Once a status symbol and pillar of suburbia, McMansions are on the way out.
Business Insider reports that the sprawling, ostentatious, and cheaply built homes are no longer worth the investment. Trulia found that premiums have declined for homes between 3,000 and 5,000 square feet built between 2001 and 2007. Experts say that young homebuyers value efficiency and feel that McMansions are impractical.
To cite one example, in Fort Lauderdale, Florida, the extra money that buyers were expected to be willing to pay to own a McMansion fell by 84% from 2012 to 2016. In that same city in 2012, a typical McMansion would be valued at $477,000, about 274% more than the area's other homes. Today, a McMansion would be valued at $611,000, or 190% above the rest of the market.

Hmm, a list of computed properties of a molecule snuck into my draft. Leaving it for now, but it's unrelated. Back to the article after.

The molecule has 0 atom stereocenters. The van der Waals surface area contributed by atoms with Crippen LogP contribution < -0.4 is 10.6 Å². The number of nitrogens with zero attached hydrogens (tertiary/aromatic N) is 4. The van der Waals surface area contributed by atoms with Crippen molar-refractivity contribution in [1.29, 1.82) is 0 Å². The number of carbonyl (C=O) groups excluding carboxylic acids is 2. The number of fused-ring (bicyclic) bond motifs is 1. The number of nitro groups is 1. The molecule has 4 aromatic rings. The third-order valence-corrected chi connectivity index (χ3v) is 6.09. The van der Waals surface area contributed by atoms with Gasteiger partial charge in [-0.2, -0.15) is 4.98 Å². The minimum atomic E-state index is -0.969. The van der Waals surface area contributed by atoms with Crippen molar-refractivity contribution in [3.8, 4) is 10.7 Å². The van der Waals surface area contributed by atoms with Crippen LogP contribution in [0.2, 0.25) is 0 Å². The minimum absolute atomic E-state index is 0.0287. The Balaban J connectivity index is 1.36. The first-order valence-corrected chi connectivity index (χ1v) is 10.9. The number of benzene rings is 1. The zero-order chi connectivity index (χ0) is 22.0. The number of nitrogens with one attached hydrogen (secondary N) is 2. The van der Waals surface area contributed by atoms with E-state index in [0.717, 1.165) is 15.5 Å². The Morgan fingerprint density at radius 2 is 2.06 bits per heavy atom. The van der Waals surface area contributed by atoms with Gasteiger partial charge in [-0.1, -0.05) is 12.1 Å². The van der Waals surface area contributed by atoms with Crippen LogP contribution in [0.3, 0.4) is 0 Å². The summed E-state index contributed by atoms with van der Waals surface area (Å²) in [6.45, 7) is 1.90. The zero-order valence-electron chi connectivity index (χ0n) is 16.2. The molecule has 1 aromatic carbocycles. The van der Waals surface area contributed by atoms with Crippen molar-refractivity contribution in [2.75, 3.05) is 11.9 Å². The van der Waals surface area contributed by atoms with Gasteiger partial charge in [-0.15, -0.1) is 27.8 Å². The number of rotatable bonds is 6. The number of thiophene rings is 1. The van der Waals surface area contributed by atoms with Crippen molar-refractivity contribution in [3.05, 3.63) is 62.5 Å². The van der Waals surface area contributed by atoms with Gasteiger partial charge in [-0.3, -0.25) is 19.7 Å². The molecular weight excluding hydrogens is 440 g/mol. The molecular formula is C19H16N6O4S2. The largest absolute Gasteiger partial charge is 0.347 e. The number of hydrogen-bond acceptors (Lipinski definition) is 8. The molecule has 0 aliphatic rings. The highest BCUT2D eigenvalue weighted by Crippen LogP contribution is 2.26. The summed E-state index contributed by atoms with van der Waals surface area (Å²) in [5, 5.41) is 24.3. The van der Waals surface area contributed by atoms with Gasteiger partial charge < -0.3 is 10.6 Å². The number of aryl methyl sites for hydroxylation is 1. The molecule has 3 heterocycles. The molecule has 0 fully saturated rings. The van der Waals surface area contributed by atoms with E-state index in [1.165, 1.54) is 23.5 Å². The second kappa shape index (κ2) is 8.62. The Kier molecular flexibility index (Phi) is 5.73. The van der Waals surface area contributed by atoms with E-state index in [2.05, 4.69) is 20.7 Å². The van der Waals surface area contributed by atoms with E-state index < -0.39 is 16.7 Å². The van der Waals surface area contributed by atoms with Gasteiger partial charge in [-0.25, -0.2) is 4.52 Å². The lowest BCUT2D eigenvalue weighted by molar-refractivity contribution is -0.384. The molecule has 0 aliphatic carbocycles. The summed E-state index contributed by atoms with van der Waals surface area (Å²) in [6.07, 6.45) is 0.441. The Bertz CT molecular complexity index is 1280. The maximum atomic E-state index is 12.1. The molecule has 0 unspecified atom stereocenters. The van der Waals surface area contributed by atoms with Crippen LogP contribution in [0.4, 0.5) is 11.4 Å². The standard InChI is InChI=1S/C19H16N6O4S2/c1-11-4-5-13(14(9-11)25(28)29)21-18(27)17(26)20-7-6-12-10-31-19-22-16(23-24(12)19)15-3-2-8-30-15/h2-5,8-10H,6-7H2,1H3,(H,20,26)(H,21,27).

Americans still want large homes, however. The average new single-family home is nearly 1,000 square feet larger than the new homes of 1980. Buyers still want homes with plenty of bedrooms, and some even want a house big enough to accommodate multigenerational living.